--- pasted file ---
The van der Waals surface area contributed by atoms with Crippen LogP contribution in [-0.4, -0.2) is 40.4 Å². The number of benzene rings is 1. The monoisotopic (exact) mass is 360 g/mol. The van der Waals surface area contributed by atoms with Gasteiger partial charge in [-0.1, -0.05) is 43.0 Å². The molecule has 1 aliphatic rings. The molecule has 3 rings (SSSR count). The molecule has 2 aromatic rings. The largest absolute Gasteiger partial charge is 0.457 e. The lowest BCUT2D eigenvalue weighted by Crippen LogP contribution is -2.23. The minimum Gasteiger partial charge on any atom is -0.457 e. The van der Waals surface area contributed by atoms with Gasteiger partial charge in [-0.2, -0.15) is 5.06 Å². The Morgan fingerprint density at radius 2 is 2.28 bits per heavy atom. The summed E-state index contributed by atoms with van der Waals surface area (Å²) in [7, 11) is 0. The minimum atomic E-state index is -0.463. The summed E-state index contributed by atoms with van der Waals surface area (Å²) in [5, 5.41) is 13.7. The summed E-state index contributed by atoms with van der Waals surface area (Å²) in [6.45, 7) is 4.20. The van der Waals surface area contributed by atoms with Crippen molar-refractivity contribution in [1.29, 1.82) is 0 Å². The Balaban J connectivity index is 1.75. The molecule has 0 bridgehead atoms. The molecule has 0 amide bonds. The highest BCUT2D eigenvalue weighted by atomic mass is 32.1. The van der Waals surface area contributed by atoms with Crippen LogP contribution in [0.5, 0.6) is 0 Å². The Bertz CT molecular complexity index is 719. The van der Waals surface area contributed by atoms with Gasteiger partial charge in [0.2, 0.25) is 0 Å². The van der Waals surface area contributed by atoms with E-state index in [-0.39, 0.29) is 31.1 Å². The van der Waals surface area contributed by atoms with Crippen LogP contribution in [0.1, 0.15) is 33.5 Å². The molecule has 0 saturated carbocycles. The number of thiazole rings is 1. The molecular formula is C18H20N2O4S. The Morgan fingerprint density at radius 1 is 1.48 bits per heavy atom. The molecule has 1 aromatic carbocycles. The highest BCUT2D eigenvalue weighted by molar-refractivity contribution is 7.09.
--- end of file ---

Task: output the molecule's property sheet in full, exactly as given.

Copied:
The van der Waals surface area contributed by atoms with Crippen LogP contribution in [-0.4, -0.2) is 40.4 Å². The number of benzene rings is 1. The monoisotopic (exact) mass is 360 g/mol. The van der Waals surface area contributed by atoms with Gasteiger partial charge in [-0.1, -0.05) is 43.0 Å². The molecule has 1 aliphatic rings. The molecule has 3 rings (SSSR count). The molecule has 2 aromatic rings. The largest absolute Gasteiger partial charge is 0.457 e. The lowest BCUT2D eigenvalue weighted by Crippen LogP contribution is -2.23. The minimum Gasteiger partial charge on any atom is -0.457 e. The van der Waals surface area contributed by atoms with Gasteiger partial charge in [-0.2, -0.15) is 5.06 Å². The Morgan fingerprint density at radius 2 is 2.28 bits per heavy atom. The summed E-state index contributed by atoms with van der Waals surface area (Å²) in [7, 11) is 0. The minimum atomic E-state index is -0.463. The summed E-state index contributed by atoms with van der Waals surface area (Å²) in [5, 5.41) is 13.7. The summed E-state index contributed by atoms with van der Waals surface area (Å²) in [6.45, 7) is 4.20. The van der Waals surface area contributed by atoms with Crippen molar-refractivity contribution in [1.29, 1.82) is 0 Å². The Balaban J connectivity index is 1.75. The molecule has 0 bridgehead atoms. The molecule has 0 amide bonds. The highest BCUT2D eigenvalue weighted by atomic mass is 32.1. The van der Waals surface area contributed by atoms with Crippen LogP contribution in [0.5, 0.6) is 0 Å². The Bertz CT molecular complexity index is 719. The van der Waals surface area contributed by atoms with Gasteiger partial charge in [0.2, 0.25) is 0 Å². The van der Waals surface area contributed by atoms with E-state index in [-0.39, 0.29) is 31.1 Å². The van der Waals surface area contributed by atoms with Crippen LogP contribution in [0.1, 0.15) is 33.5 Å². The molecule has 0 saturated carbocycles. The number of thiazole rings is 1. The molecular formula is C18H20N2O4S. The Morgan fingerprint density at radius 1 is 1.48 bits per heavy atom. The molecule has 1 aromatic carbocycles. The highest BCUT2D eigenvalue weighted by molar-refractivity contribution is 7.09.